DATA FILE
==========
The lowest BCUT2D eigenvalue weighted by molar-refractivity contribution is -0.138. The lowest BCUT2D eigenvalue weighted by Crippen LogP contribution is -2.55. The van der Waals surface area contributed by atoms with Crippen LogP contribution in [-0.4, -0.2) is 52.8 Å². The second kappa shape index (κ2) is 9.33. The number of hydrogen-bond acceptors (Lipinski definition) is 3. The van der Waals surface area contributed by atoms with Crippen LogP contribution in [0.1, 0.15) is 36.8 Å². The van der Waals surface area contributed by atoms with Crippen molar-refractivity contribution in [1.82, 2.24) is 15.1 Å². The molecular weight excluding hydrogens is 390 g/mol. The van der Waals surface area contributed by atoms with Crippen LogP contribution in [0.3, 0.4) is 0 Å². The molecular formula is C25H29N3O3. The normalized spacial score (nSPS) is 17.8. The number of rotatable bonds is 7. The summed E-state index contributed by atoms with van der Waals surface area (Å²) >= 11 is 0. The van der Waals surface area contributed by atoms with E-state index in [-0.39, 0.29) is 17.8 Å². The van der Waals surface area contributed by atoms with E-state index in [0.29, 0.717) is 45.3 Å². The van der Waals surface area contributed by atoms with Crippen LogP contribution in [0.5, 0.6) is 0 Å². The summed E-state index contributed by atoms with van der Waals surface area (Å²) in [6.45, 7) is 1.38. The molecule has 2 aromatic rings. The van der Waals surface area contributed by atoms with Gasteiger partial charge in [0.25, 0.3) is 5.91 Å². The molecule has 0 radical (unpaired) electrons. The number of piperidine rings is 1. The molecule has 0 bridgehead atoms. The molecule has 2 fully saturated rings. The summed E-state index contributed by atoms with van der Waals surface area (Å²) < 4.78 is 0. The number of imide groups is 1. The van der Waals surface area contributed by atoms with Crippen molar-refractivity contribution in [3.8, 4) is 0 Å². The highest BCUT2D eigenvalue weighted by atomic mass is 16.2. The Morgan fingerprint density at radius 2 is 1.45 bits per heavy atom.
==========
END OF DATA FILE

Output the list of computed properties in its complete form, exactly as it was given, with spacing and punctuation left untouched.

The lowest BCUT2D eigenvalue weighted by molar-refractivity contribution is -0.138. The lowest BCUT2D eigenvalue weighted by Crippen LogP contribution is -2.55. The van der Waals surface area contributed by atoms with Crippen LogP contribution in [-0.4, -0.2) is 52.8 Å². The second kappa shape index (κ2) is 9.33. The number of hydrogen-bond acceptors (Lipinski definition) is 3. The van der Waals surface area contributed by atoms with Crippen LogP contribution in [0.1, 0.15) is 36.8 Å². The van der Waals surface area contributed by atoms with Crippen molar-refractivity contribution in [1.82, 2.24) is 15.1 Å². The molecular weight excluding hydrogens is 390 g/mol. The van der Waals surface area contributed by atoms with Crippen LogP contribution in [0.3, 0.4) is 0 Å². The molecular formula is C25H29N3O3. The normalized spacial score (nSPS) is 17.8. The number of rotatable bonds is 7. The summed E-state index contributed by atoms with van der Waals surface area (Å²) >= 11 is 0. The van der Waals surface area contributed by atoms with E-state index in [-0.39, 0.29) is 17.8 Å². The van der Waals surface area contributed by atoms with E-state index in [0.29, 0.717) is 45.3 Å². The van der Waals surface area contributed by atoms with Crippen LogP contribution in [0.5, 0.6) is 0 Å². The summed E-state index contributed by atoms with van der Waals surface area (Å²) in [6.45, 7) is 1.38. The molecule has 2 aromatic rings. The van der Waals surface area contributed by atoms with Gasteiger partial charge in [0.25, 0.3) is 5.91 Å². The molecule has 0 radical (unpaired) electrons. The number of piperidine rings is 1. The molecule has 0 bridgehead atoms. The molecule has 2 fully saturated rings. The summed E-state index contributed by atoms with van der Waals surface area (Å²) < 4.78 is 0. The number of imide groups is 1. The van der Waals surface area contributed by atoms with Crippen molar-refractivity contribution in [3.8, 4) is 0 Å². The highest BCUT2D eigenvalue weighted by atomic mass is 16.2. The Morgan fingerprint density at radius 2 is 1.45 bits per heavy atom.